The scones were baked and we got to taste them and took loads home! It’s amazing how we couldn’t tell the difference with using these ingredients to the usual way we’ve made scones with butter!
I’ve written a lot of research posts recently, sometimes this blows my mind, but it’s so helpful in my quest to try and understand my child’s behaviour more and why she does what she does! This post is more of a ‘what’s on my mind’ post, and there’s always a lot on my mind!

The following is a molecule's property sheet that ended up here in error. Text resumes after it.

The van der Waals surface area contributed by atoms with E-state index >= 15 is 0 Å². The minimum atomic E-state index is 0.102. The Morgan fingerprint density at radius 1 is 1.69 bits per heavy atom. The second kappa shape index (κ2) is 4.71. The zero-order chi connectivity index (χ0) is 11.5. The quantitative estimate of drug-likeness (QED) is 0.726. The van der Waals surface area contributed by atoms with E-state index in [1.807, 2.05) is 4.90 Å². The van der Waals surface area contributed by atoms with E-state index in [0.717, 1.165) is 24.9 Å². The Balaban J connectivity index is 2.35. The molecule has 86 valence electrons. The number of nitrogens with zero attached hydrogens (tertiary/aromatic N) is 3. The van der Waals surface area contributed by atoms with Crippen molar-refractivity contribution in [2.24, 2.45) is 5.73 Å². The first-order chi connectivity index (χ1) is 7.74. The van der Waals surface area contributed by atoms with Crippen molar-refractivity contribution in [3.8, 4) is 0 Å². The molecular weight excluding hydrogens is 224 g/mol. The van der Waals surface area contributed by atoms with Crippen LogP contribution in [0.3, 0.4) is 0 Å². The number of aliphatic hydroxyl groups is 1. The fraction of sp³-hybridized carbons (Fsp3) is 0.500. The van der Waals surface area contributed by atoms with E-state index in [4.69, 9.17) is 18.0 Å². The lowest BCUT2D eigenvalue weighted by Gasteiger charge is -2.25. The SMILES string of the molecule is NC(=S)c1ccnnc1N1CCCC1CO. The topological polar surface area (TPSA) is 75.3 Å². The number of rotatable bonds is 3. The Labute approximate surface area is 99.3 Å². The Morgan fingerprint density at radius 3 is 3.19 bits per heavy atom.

The summer holidays will soon be upon us, it feels like I’ve blinked and missed the past few months, When i was working in education I remember that feeling of elation that the end if term was nearing, knowing that you’d given your absolute all during the term and this was rewarded often with a meal, several drinks and socialising with chilled out colleagues! When I returned to work after having Lou we explored everywhere possible during the holidays, we went to parks, visiting friends and relatives and walked for miles with Lou enjoying the scenery of the countryside from the comfort of her pushchair. The last summer holidays in 2015 was the first time that Lou had experienced ending Pre School and not returning for 6 weeks. We lived in an upper floor flat on a new build estate with a park that wasn’t completed. We had to walk for about 30 mins until we reached a park or a shop, with Lou saying “my legs hurt” which since I recently found out she has hypermobile joints, does make me feel very guilty. The times we were inside the flat Lou would get frustrated and would throw any item she could get her hands on, which she is currently repeating at the moment. Even though she now has full access to a garden! I remember that feeling of absolute desperation, of trying to interact with Lou, setting up activities but she wasn’t interested in spending time with me, she wanted other children and was craving the routine that pre school provided.